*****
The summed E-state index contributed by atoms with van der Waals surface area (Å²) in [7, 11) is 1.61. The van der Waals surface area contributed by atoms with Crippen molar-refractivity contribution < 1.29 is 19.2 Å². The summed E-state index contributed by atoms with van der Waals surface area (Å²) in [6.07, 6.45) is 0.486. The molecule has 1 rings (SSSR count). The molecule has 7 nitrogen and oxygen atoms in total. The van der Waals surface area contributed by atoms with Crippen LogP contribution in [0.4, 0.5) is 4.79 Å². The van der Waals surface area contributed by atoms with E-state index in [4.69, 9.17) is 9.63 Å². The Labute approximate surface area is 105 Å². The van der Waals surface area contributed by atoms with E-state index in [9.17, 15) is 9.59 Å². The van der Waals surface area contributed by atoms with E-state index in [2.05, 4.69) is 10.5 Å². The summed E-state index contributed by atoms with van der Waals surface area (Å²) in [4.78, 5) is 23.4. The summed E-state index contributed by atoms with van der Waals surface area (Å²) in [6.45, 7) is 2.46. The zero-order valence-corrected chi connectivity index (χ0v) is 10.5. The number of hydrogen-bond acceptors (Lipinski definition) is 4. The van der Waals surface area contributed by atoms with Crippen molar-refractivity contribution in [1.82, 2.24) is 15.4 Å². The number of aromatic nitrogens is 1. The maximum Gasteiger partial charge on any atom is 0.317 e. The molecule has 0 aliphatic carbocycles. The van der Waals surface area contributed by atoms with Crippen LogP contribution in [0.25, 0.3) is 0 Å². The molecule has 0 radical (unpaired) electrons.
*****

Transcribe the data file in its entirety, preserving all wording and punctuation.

The summed E-state index contributed by atoms with van der Waals surface area (Å²) in [7, 11) is 1.61. The van der Waals surface area contributed by atoms with Crippen molar-refractivity contribution < 1.29 is 19.2 Å². The summed E-state index contributed by atoms with van der Waals surface area (Å²) in [6.07, 6.45) is 0.486. The molecule has 1 rings (SSSR count). The molecule has 7 nitrogen and oxygen atoms in total. The van der Waals surface area contributed by atoms with Crippen LogP contribution in [0.4, 0.5) is 4.79 Å². The van der Waals surface area contributed by atoms with E-state index in [4.69, 9.17) is 9.63 Å². The Labute approximate surface area is 105 Å². The van der Waals surface area contributed by atoms with E-state index in [9.17, 15) is 9.59 Å². The van der Waals surface area contributed by atoms with E-state index in [2.05, 4.69) is 10.5 Å². The summed E-state index contributed by atoms with van der Waals surface area (Å²) in [4.78, 5) is 23.4. The summed E-state index contributed by atoms with van der Waals surface area (Å²) in [6.45, 7) is 2.46. The zero-order valence-corrected chi connectivity index (χ0v) is 10.5. The number of hydrogen-bond acceptors (Lipinski definition) is 4. The van der Waals surface area contributed by atoms with Crippen molar-refractivity contribution in [1.82, 2.24) is 15.4 Å². The number of aromatic nitrogens is 1. The maximum Gasteiger partial charge on any atom is 0.317 e. The molecule has 0 aliphatic carbocycles. The van der Waals surface area contributed by atoms with Crippen LogP contribution in [0.25, 0.3) is 0 Å². The molecule has 0 radical (unpaired) electrons.